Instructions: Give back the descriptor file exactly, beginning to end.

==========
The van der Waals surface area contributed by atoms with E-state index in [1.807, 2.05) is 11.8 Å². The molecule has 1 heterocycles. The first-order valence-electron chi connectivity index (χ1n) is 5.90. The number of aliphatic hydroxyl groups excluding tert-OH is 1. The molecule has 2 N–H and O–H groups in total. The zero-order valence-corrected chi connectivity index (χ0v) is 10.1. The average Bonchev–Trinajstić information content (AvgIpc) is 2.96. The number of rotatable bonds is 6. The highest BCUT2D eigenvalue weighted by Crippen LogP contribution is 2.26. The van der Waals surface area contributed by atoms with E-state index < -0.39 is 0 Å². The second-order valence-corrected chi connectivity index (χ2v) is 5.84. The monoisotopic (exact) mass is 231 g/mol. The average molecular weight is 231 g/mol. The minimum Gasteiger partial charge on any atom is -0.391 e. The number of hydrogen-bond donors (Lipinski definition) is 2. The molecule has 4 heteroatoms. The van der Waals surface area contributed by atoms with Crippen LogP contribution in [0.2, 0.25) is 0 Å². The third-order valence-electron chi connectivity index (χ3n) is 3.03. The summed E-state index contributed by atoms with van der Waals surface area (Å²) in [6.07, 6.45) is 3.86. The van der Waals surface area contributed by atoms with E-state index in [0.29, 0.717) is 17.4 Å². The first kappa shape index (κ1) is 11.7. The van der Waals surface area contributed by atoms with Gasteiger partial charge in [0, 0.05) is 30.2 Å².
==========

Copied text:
The van der Waals surface area contributed by atoms with E-state index in [1.807, 2.05) is 11.8 Å². The molecule has 1 heterocycles. The first-order valence-electron chi connectivity index (χ1n) is 5.90. The number of aliphatic hydroxyl groups excluding tert-OH is 1. The molecule has 2 N–H and O–H groups in total. The zero-order valence-corrected chi connectivity index (χ0v) is 10.1. The average Bonchev–Trinajstić information content (AvgIpc) is 2.96. The number of rotatable bonds is 6. The highest BCUT2D eigenvalue weighted by Crippen LogP contribution is 2.26. The van der Waals surface area contributed by atoms with E-state index < -0.39 is 0 Å². The second-order valence-corrected chi connectivity index (χ2v) is 5.84. The monoisotopic (exact) mass is 231 g/mol. The average molecular weight is 231 g/mol. The minimum Gasteiger partial charge on any atom is -0.391 e. The number of hydrogen-bond donors (Lipinski definition) is 2. The molecule has 4 heteroatoms. The van der Waals surface area contributed by atoms with Crippen LogP contribution in [0.2, 0.25) is 0 Å². The third-order valence-electron chi connectivity index (χ3n) is 3.03. The summed E-state index contributed by atoms with van der Waals surface area (Å²) in [6.07, 6.45) is 3.86. The van der Waals surface area contributed by atoms with E-state index in [0.29, 0.717) is 17.4 Å². The first kappa shape index (κ1) is 11.7. The van der Waals surface area contributed by atoms with Gasteiger partial charge in [0, 0.05) is 30.2 Å².